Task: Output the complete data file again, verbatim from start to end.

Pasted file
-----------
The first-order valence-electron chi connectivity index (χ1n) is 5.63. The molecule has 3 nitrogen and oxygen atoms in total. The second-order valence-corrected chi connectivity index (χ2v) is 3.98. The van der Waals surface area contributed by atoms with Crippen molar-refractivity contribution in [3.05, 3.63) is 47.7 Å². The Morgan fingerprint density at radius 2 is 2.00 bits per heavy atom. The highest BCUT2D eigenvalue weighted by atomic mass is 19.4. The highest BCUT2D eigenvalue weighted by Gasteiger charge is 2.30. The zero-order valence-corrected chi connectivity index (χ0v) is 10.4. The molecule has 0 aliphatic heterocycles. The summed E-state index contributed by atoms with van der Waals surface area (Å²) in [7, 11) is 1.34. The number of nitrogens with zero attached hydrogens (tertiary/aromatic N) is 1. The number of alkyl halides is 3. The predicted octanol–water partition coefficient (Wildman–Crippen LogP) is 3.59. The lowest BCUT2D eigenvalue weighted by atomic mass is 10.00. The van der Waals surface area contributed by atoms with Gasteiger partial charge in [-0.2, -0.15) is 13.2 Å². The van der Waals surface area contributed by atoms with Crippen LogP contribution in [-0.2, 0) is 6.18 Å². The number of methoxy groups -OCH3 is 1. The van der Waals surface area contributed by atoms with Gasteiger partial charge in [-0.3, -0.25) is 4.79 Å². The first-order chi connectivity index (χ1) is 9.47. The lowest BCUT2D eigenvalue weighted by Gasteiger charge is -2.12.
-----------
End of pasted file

The first-order valence-electron chi connectivity index (χ1n) is 5.63. The molecule has 3 nitrogen and oxygen atoms in total. The second-order valence-corrected chi connectivity index (χ2v) is 3.98. The van der Waals surface area contributed by atoms with Crippen molar-refractivity contribution in [3.05, 3.63) is 47.7 Å². The Morgan fingerprint density at radius 2 is 2.00 bits per heavy atom. The highest BCUT2D eigenvalue weighted by atomic mass is 19.4. The highest BCUT2D eigenvalue weighted by Gasteiger charge is 2.30. The zero-order valence-corrected chi connectivity index (χ0v) is 10.4. The molecule has 0 aliphatic heterocycles. The summed E-state index contributed by atoms with van der Waals surface area (Å²) in [7, 11) is 1.34. The number of nitrogens with zero attached hydrogens (tertiary/aromatic N) is 1. The number of alkyl halides is 3. The predicted octanol–water partition coefficient (Wildman–Crippen LogP) is 3.59. The lowest BCUT2D eigenvalue weighted by atomic mass is 10.00. The van der Waals surface area contributed by atoms with Gasteiger partial charge in [-0.2, -0.15) is 13.2 Å². The van der Waals surface area contributed by atoms with Crippen LogP contribution in [-0.2, 0) is 6.18 Å². The number of methoxy groups -OCH3 is 1. The van der Waals surface area contributed by atoms with Gasteiger partial charge in [-0.3, -0.25) is 4.79 Å². The first-order chi connectivity index (χ1) is 9.47. The lowest BCUT2D eigenvalue weighted by Gasteiger charge is -2.12.